Miles Glyphers 1 HiRes

INTERVIEW: Miles Glyphers

Miles Glyphers 1 - HiResBorn in the Ivory Coast and raised in Sydney, rapper Miles Glyphers is hoping to set the world alight courtesy of his “unlike hip hop” style. With his mixtape Twisted Youth produced by London’s Sound of Fractures soon to be released, he talks to GIITTV about Australia’s hip hop culture, being into fashion and how the internet has opened up the world.

Moving to Australia must have been a massive culture shock. What was it like for you?The first thing I remember seeing was the beach – I’d never seen one before. There were a bunch of people running around enjoying themselves; I’d never seen anything like it. A lady came up to me with a Polaroid camera and took a photo of me and handed it to me and it blew me away. I’ll always remember that. It’s hard to put into words how different things were, it was crazy seeing a stove for the first time, not having to walk to get water. Even bills. I remember my aunty getting a bill for the first time; we thought it was all free until then! I was only 9-years-old and was ready to absorb everything new. I was too young to see the harder side of starting a new life in a new country. All I knew was it was better than where I was before, and suddenly had access to so much culture.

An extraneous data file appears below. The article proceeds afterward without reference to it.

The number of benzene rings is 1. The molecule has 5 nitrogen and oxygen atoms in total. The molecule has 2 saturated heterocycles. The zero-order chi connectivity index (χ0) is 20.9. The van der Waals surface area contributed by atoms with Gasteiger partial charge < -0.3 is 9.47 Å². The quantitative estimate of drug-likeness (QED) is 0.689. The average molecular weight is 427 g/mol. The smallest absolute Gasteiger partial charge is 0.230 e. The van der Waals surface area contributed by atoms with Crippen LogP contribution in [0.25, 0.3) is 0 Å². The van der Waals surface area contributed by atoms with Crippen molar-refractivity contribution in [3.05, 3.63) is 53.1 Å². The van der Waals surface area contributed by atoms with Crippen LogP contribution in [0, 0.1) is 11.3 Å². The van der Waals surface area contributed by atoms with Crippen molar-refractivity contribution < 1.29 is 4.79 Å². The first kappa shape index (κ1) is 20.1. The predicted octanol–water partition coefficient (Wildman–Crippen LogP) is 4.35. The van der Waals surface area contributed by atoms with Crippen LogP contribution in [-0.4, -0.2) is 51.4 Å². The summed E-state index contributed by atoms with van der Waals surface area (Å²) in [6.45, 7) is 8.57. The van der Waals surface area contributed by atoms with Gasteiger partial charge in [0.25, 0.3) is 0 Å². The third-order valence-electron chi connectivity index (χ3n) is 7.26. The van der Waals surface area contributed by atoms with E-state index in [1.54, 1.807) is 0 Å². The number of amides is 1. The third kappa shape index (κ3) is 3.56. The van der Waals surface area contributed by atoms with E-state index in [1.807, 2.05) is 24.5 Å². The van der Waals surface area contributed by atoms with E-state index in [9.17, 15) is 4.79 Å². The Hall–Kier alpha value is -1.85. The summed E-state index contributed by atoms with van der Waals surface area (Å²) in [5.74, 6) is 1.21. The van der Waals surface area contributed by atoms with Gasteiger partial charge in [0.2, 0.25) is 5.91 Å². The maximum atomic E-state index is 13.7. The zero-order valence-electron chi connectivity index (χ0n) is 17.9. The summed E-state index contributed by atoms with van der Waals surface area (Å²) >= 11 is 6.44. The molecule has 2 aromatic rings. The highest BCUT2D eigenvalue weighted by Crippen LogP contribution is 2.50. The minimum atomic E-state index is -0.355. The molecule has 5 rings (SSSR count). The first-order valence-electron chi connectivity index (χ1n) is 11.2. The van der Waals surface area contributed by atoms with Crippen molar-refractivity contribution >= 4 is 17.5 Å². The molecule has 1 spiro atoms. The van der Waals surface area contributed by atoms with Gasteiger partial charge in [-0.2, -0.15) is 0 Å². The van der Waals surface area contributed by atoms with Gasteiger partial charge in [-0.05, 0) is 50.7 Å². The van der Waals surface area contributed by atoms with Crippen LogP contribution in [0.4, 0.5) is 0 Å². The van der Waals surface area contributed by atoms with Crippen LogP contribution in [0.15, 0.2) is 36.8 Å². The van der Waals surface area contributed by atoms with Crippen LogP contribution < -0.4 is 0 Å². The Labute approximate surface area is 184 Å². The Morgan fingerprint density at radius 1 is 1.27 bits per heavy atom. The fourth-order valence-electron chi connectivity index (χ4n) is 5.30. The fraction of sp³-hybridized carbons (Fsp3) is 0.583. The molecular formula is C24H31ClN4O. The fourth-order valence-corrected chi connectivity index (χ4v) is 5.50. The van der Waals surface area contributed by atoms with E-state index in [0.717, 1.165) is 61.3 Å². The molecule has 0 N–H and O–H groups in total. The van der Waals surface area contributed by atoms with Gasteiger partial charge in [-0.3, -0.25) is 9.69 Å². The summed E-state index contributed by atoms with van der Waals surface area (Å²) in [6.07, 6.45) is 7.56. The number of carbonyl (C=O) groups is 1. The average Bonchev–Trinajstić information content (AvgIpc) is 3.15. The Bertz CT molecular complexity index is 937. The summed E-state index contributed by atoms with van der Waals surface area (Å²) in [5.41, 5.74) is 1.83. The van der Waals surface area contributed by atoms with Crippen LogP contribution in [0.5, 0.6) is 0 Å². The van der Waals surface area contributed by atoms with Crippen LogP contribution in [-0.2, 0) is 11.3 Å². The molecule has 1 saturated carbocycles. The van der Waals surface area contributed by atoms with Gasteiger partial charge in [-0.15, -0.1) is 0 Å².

When did you start to develop an interest in hip hop?